Experts discuss history and implications of Ukraine crisis
The panel covered Ukraine’s role in geopolitics, oil relations, and a potential no-fly zone.
Prof. Sabine von Mering (GECS) exclaimed that when the Center for German and European Studies first began planning the “Contextualizing the Ukraine Crisis” webinar set to take place on March 22, they were not expecting the countries to be at war. Following Russia’s Feb. 24 invasion of Ukraine, however, von Mering continued “we now find ourselves in the fourth week of war, with thousands dead, millions fleeing, and numerous hard economic losses.” In order to fully understand this crisis, it is important to look at it from a political and economic context and evaluate Germany’s crucial role in all of this.
The event featured three speakers — Prof. Steven Wilson (POL), Simon Pirani (University of Durham) and Marcel Roethig (Friedrich Ebert Foundation, Kyiv, Ukraine) — who dissected “the broader context of the Ukraine Crisis,” per the event description.
Ukraine serves as a “West-East junction point,” Wilson explained. It is a critical place that “straddles” the boundary between Europe and Asia, which invites the dichotomy of the East versus the West and who should have control over this territory. More recently, Ukraine has been subject to a lot of Western and Russian imperial aggression. However, the territory has remained relatively split on ethnic and linguistic maps as well as politics, Wilson said.
This, Wilson said, is often used as an excuse for Russian acts of imperialism, especially in the context of the current invasion “where there is this notion of Russia as defender of the Slavs [who protects] the ethnic Russians who are being abused by foreign powers.” President of Russia Vladimir Putin certainly subscribes to this line of logic, Wilson explained.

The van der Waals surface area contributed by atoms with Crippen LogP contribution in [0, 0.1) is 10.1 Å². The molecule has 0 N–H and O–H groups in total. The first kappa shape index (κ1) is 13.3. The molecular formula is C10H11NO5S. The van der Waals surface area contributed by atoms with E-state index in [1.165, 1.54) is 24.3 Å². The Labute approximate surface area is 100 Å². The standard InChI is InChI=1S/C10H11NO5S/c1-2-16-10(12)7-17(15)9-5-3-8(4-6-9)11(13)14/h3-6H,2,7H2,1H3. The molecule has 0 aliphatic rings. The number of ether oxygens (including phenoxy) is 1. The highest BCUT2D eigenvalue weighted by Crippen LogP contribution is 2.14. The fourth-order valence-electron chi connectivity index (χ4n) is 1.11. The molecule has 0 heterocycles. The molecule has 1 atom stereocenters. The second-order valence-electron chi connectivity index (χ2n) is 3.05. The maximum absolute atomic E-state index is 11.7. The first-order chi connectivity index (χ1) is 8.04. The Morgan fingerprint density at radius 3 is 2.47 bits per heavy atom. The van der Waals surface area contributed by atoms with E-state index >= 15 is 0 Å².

“I think it’s critical to understand that Putin’s perspective here isn’t irrational; you might not agree with it, it might be evil, but it’s not irrational. It’s not the actions of a madman,” Wilson continued. Throughout his presidency, Putin has strongly advocated for the resurgence of Russia as a major power, so this ideology is not “out of the blue. It is a combination of 20 years of foreign policy,” Wilson said.
Thinking about how the conflict can end is where things get dicey and the situation gets “scary.” Putin is “insisting that it is existential for Russia to control its buffer states” and is acting in service of the long-term legacy he hopes to create, Wilson said. This means there aren’t any “off ramp” or otherwise diplomatic options. The options for Putin are winning or losing, neither of which are good in terms of minimizing casualties or ending human suffering.
Another key component to understanding the Ukrainian crisis is understanding the underlying economic influences. These motivations do impact Russia’s actions, but “Putinism,” as termed by Pirani, has “shown a great skill for compensating for Russia’s economic weakness with military strength.” Pirani explained how the gas trade is crucial to Russia-Europe and Germany relations, but the “last 30 years have been a story of decline of that relationship,” Pirani said.